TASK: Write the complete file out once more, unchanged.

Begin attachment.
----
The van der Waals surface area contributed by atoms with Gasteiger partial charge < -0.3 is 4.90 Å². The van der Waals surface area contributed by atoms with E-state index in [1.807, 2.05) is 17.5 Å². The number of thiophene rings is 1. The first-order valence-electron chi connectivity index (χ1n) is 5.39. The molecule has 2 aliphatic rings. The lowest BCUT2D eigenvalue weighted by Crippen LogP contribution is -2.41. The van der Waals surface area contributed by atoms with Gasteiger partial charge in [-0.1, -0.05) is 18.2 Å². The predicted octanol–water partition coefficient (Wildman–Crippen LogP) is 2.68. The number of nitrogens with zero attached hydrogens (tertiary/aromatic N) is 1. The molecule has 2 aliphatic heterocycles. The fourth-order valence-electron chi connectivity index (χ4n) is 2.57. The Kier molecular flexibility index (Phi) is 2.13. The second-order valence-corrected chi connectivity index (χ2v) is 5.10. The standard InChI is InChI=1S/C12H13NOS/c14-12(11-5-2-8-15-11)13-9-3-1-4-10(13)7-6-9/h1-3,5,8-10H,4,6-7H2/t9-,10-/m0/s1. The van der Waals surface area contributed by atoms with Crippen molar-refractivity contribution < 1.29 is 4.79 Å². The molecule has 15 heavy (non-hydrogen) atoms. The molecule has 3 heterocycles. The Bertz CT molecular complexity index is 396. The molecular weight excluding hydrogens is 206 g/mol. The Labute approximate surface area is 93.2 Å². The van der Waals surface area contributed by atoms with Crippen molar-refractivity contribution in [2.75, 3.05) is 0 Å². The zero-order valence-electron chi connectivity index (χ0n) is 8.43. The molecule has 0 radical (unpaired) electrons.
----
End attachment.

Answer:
The van der Waals surface area contributed by atoms with Gasteiger partial charge < -0.3 is 4.90 Å². The van der Waals surface area contributed by atoms with E-state index in [1.807, 2.05) is 17.5 Å². The number of thiophene rings is 1. The first-order valence-electron chi connectivity index (χ1n) is 5.39. The molecule has 2 aliphatic rings. The lowest BCUT2D eigenvalue weighted by Crippen LogP contribution is -2.41. The van der Waals surface area contributed by atoms with Gasteiger partial charge in [-0.1, -0.05) is 18.2 Å². The predicted octanol–water partition coefficient (Wildman–Crippen LogP) is 2.68. The number of nitrogens with zero attached hydrogens (tertiary/aromatic N) is 1. The molecule has 2 aliphatic heterocycles. The fourth-order valence-electron chi connectivity index (χ4n) is 2.57. The Kier molecular flexibility index (Phi) is 2.13. The second-order valence-corrected chi connectivity index (χ2v) is 5.10. The standard InChI is InChI=1S/C12H13NOS/c14-12(11-5-2-8-15-11)13-9-3-1-4-10(13)7-6-9/h1-3,5,8-10H,4,6-7H2/t9-,10-/m0/s1. The van der Waals surface area contributed by atoms with Crippen molar-refractivity contribution < 1.29 is 4.79 Å². The molecule has 15 heavy (non-hydrogen) atoms. The molecule has 3 heterocycles. The Bertz CT molecular complexity index is 396. The molecular weight excluding hydrogens is 206 g/mol. The Labute approximate surface area is 93.2 Å². The van der Waals surface area contributed by atoms with Crippen molar-refractivity contribution in [2.75, 3.05) is 0 Å². The zero-order valence-electron chi connectivity index (χ0n) is 8.43. The molecule has 0 radical (unpaired) electrons.